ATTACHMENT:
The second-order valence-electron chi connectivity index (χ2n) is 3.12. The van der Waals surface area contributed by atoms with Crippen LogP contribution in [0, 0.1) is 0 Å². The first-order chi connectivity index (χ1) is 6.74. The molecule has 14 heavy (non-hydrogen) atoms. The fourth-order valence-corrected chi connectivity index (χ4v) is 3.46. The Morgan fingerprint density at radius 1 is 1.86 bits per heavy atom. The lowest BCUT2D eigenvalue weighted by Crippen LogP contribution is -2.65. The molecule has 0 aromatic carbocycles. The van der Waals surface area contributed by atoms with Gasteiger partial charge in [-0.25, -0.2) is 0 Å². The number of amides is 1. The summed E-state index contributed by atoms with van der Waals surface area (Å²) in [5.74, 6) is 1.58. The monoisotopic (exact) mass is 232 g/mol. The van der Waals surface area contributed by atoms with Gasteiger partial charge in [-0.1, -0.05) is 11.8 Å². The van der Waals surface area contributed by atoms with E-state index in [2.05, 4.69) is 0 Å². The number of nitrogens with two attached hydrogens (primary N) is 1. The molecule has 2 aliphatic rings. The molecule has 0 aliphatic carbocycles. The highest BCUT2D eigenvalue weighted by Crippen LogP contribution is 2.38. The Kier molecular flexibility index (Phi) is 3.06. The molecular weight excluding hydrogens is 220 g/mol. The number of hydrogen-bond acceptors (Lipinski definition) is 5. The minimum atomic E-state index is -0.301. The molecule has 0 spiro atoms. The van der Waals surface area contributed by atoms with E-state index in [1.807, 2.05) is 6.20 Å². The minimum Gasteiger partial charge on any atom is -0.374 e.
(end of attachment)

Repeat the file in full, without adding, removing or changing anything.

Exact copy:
The second-order valence-electron chi connectivity index (χ2n) is 3.12. The van der Waals surface area contributed by atoms with Crippen LogP contribution in [0, 0.1) is 0 Å². The first-order chi connectivity index (χ1) is 6.74. The molecule has 14 heavy (non-hydrogen) atoms. The fourth-order valence-corrected chi connectivity index (χ4v) is 3.46. The Morgan fingerprint density at radius 1 is 1.86 bits per heavy atom. The lowest BCUT2D eigenvalue weighted by Crippen LogP contribution is -2.65. The molecule has 0 aromatic carbocycles. The van der Waals surface area contributed by atoms with Gasteiger partial charge in [-0.25, -0.2) is 0 Å². The number of amides is 1. The summed E-state index contributed by atoms with van der Waals surface area (Å²) in [5.74, 6) is 1.58. The monoisotopic (exact) mass is 232 g/mol. The van der Waals surface area contributed by atoms with Gasteiger partial charge in [-0.1, -0.05) is 11.8 Å². The van der Waals surface area contributed by atoms with E-state index in [2.05, 4.69) is 0 Å². The number of nitrogens with two attached hydrogens (primary N) is 1. The molecule has 2 aliphatic rings. The molecule has 0 aliphatic carbocycles. The highest BCUT2D eigenvalue weighted by Crippen LogP contribution is 2.38. The Kier molecular flexibility index (Phi) is 3.06. The molecular weight excluding hydrogens is 220 g/mol. The number of hydrogen-bond acceptors (Lipinski definition) is 5. The minimum atomic E-state index is -0.301. The molecule has 0 spiro atoms. The van der Waals surface area contributed by atoms with E-state index in [1.807, 2.05) is 6.20 Å². The minimum Gasteiger partial charge on any atom is -0.374 e.